Texas’s 6th is a microcosm of the sort of place Democrats need to capture to establish a dominant majority. The seat is based in the southern suburbs of Fort Worth and moved rapidly to the left in presidential elections during the Trump era. Mitt Romney won it by 16 percent in 2012, but Sen. Ted Cruz (R-Tex.) won it by only three points against Beto O’Rourke in their 2018 Senate race, a showing Donald Trump repeated last year. As a result, Democrats were mildly optimistic that they could gain the seat when it became vacant after Republican Rep. Ron Wright died in February after being diagnosed with covid-19.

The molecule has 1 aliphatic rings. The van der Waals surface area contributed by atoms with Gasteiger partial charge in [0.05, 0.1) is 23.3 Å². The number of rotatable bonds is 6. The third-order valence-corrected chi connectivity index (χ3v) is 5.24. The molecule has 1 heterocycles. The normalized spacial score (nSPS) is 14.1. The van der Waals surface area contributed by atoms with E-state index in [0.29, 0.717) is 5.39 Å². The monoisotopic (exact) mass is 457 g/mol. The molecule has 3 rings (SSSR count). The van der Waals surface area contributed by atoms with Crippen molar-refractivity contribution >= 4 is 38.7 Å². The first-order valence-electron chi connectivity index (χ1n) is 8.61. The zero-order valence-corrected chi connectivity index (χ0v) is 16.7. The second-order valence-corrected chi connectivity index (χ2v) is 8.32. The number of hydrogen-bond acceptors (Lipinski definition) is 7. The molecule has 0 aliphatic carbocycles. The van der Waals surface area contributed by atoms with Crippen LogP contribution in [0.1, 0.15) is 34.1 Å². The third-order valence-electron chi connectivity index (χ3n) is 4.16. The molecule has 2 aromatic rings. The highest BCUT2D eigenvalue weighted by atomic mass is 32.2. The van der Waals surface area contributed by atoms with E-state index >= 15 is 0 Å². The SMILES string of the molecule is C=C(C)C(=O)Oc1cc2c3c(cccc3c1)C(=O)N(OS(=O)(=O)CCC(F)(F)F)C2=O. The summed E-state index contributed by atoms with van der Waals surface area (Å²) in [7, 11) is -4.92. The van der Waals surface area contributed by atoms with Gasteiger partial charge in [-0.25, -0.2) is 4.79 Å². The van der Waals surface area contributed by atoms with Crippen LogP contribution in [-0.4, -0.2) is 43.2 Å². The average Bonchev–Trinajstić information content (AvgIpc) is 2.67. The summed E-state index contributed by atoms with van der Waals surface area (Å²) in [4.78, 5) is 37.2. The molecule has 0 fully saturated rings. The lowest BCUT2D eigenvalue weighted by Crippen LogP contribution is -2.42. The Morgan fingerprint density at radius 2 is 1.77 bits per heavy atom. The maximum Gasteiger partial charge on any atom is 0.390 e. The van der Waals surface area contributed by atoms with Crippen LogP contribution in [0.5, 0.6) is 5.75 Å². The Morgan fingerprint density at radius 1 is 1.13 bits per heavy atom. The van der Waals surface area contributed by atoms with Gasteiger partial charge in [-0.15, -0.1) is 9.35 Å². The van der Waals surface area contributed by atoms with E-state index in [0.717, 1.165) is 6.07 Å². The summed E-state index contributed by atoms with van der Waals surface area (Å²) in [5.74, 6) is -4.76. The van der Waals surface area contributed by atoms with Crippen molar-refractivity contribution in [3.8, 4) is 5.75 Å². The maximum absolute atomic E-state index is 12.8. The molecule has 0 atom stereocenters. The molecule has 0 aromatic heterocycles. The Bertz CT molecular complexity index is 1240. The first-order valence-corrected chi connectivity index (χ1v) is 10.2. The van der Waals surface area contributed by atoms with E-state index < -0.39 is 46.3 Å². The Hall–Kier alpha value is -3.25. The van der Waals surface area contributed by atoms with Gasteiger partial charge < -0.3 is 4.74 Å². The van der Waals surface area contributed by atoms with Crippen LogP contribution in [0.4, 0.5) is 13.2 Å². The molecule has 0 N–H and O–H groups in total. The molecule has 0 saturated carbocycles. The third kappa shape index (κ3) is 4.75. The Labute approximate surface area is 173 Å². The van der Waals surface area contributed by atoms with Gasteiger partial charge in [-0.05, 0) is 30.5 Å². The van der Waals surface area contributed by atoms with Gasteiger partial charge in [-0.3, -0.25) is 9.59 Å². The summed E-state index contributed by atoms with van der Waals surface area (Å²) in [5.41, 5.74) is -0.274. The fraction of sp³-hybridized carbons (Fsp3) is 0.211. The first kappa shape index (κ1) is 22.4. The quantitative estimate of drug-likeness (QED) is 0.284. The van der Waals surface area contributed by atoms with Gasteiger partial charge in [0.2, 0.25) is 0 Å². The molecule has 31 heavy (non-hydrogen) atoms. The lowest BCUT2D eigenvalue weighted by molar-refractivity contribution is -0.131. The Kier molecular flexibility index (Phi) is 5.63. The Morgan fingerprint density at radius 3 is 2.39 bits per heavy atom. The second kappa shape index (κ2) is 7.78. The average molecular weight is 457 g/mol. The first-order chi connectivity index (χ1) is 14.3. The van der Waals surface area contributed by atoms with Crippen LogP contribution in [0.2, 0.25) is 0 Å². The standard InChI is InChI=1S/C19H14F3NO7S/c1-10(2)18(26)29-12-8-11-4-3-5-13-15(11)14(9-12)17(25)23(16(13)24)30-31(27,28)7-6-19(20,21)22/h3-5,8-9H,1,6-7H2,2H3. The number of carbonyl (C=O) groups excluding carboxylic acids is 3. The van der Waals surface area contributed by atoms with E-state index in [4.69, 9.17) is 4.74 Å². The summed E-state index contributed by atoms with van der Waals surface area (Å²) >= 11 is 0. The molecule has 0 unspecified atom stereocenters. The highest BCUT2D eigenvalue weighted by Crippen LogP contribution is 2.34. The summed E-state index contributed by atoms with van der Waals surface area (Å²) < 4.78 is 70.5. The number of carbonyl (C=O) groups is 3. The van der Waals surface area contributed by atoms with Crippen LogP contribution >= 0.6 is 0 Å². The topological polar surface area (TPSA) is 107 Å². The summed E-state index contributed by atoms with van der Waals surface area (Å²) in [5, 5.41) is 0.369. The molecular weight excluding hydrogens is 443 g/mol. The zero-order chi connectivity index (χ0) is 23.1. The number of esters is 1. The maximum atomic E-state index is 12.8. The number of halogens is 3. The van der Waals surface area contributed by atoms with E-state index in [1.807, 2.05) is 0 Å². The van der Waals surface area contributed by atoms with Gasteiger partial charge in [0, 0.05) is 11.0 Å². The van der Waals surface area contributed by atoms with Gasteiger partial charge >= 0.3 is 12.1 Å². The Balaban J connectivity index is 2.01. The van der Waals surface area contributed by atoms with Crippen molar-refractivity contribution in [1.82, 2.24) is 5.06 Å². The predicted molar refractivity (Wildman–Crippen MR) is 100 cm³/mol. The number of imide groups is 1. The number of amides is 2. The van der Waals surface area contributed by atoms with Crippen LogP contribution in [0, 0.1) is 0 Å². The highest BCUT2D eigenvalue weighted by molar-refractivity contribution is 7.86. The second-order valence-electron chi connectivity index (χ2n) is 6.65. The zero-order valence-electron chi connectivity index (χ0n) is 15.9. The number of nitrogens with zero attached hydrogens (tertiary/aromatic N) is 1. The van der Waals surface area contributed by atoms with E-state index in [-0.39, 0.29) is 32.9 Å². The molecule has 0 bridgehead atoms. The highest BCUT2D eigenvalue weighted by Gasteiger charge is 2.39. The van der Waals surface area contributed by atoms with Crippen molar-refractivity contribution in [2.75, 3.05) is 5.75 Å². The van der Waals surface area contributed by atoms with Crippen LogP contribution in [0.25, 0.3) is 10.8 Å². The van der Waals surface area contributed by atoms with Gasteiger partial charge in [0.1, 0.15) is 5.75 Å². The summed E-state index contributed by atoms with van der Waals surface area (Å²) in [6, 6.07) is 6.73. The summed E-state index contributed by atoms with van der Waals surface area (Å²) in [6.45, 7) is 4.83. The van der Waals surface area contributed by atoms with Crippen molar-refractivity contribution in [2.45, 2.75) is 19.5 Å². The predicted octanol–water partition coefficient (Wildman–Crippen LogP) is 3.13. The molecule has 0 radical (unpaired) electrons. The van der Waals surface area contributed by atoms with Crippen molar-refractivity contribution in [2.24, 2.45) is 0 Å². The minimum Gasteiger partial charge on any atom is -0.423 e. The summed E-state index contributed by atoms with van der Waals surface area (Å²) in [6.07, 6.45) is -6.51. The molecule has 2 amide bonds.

The special election’s structure encouraged those hopes. Under Texas law, all candidates are placed on the same ballot, with the top two advancing to a general election regardless of party should no one receive 50 percent of the vote. Saturday’s race had 23 candidates, including 11 Republicans. Most Democrats expected their leading candidate would advance to the runoff, a reasonable expectation given that both Biden and O’Rourke had received 48 percent of the vote. If that person then faced an extreme Trumpian conservative, he or she might have had a chance to prevail.
Henry Olsen is a Washington Post columnist and a senior fellow at the Ethics and Public Policy Center.